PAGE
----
Among the many different issues that have roiled the electorate in this 2020 midterm-election cycle, perhaps none has had as large an impact as illegal immigration. American voters are fed up with the status quo and want major changes made, the latest I&I/TIPP Poll shows.
Given the more than 500% increase in illegal crossings in the last five years, we asked poll respondents what should be done about the "costly disruption of border cities, human trafficking, higher crime and suspected terrorists crossing the border."
One answer stood out as unworkable to the 1,359 voters who answered the online I&/TIPP Poll, taken from Nov. 2-4: "Keep the current policy in place," which was supported by only 11% of those responding. The poll has a margin of error of +/-2.8 percentage points.
So which policy responses were most popular among voters?
Among the five possible answers, 45% responded that "Close the border to all illegal entrants and immediately deport those who are caught," making that the No. 1 response.
That response was followed by "Implement a temporary worker visa program to allow in those that have skills that fit into our economy," not far behind at 36% of the responses.
The third most cited response was "Build a wall, close the border," at 29%. "None of the above" garnered 11% support.
Not surprisingly, while most respondents wanted something new done to stanch the flow of illegal entrants into the U.S., which reached 2.7 million in the 2002 fiscal year, political affiliation had a big impact on how the answers broke down.
For instance, the policy response of "Close the border to all illegal entrants and immediately deport those who are caught," received support from just 31% of Democrats, compared to 67% of Republicans. As is often the case, independents were somewhere in the middle, at 41%.
As for implementing a temporary visa program to let in skilled workers, that was most favored by Democrats, at 44%, while just 23% of Republicans chose that as the best path forward. Independents were closer to the Democrats, at 40%.
"Build a wall, close the border"? Just 15% of Democrats liked that response, versus 52% of Republicans and 24% of independents.
As for the "status quo," 18% of Democrats said that would be best, while just 4% of Republicans and 9% of independents agreed.
Recent polls suggest that immigration has become a serious issue for many voters, in particular those who are considered center or right-of-center. Our own October I&I/TIPP poll found that 43% of Americans felt Republicans would do a better job on border issues than Democrats, at 34%.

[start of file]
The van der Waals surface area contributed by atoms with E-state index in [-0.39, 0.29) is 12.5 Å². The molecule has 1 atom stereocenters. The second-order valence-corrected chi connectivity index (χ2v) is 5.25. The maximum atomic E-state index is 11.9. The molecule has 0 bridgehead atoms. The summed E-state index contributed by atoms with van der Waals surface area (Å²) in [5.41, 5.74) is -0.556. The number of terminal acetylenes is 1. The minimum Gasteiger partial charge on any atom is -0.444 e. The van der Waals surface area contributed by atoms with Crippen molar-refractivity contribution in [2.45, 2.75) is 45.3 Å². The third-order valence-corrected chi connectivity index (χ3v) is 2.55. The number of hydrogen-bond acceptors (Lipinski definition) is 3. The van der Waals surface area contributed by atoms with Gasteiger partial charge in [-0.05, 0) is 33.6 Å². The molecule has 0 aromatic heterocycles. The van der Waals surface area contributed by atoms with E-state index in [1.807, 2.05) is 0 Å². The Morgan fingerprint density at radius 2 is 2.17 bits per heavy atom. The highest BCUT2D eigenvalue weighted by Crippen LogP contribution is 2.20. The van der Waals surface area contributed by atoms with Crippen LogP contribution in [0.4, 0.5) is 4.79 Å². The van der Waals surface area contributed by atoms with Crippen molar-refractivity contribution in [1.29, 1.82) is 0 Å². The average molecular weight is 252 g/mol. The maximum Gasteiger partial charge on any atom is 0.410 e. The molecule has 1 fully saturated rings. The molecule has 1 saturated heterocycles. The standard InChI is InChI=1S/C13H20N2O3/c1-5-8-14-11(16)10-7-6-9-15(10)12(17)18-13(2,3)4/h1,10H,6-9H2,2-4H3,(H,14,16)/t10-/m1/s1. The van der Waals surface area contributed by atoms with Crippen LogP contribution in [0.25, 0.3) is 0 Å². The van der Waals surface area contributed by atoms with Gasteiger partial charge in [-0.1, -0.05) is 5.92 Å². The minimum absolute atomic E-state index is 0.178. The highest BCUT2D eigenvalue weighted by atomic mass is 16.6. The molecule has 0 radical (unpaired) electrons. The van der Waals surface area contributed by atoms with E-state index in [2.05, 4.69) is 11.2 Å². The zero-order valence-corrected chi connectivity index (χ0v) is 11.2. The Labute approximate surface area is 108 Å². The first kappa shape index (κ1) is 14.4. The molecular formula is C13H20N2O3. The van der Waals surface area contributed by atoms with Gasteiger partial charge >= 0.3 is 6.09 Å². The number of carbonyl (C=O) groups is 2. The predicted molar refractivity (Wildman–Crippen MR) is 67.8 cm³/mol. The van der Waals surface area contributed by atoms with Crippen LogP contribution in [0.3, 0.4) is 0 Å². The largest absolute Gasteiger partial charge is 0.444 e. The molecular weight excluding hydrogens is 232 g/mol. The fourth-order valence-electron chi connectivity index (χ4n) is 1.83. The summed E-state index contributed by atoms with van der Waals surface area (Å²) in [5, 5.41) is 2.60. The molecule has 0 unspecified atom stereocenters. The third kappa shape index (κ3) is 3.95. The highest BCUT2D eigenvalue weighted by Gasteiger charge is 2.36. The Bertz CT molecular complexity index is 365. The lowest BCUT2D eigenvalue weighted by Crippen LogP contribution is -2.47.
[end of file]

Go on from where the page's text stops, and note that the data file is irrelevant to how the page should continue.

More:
In a number of other recent polls, immigration ranked in the top four or five of voters' concerns, putting it on a par with inflation, crime and the economy in importance.
Within those polls, voters likewise made it clear: They feel that the Republican Party, not the Democratic Party, is paying more attention to their problems and is most likely to address them. And one of those key issues that will likely drive voters to the polls is immigration.
Citing a recent Washington Post-ABC Poll, the U.K. Daily Mail noted that "80% of GOP supporters or right-leaning voters have or say they will vote, compared to just 74% of Democrat supporters. 48% of Republican backers said they were watching the election "closely", compared to 37% left-leaning voters."
A Harvard/Harris poll out last month found that immigration was No. 3 on Americans' list of major concerns. The same poll noted that immigration was the top issue that 37% of voters felt Republicans were most concerned with.
In short, it seems highly likely that the hot-button immigration issue will drive voters, perhaps even some Democrats, toward the Republicans in this election. The Harvard/Harris Poll also found that 53% of likely voters will support GOP candidates, versus 47% for Democrats.
Recent developments suggest border issues could grow in importance in coming months.
In October, border patrol agents nabbed nearly 210,000 illegal entrants into the U.S. The Department of Homeland security also estimated that a record 86,796 of so-called "gotaways," illegals who evaded capture, made it across the U.S. border.
As the pro-border and immigration control Foundation for American Immigration Reform (FAIR) tweeted, "These are particularly worrisome to border agents because, unlike ones that are caught, the 'gotaways' represent unknowns. Border Patrol agents believe terrorism suspects, criminals and other high-value targets are among those sneaking through."
It's not just the fact that so many are coming without permission; it's also other things, such as the fact that now illegal immigrants aren't just coming from neighboring countries, but from all over the world as word gets out about the U.S.' lax border enforcement.
And the flow continues unabated, with even suspected terrorists among the illegal arrivals.
Perhaps most concerning to Americans of all political beliefs is the upsurge of crime and drug trafficking as a result of the open-borders policy. Human smuggling is now a $13 billion business controlled by cartels.
Along with humans, enormous amounts of the deadly synthetic opioid fentanyl are pouring in. According to one estimate, in June alone the amount of illegal fentanyl smuggled into the U.S. was enough to kill 140 million people.
I&I/TIPP publishes timely and informative data each month from our polls on this topic and others of public interest. TIPP’s reputation for excellence comes from being the most accurate pollster for the past five presidential elections.
Terry Jones is an editor of Issues & Insights. His four decades of journalism experience include serving as national issues editor, economics editor, and editorial page editor for Investor’s Business Daily.
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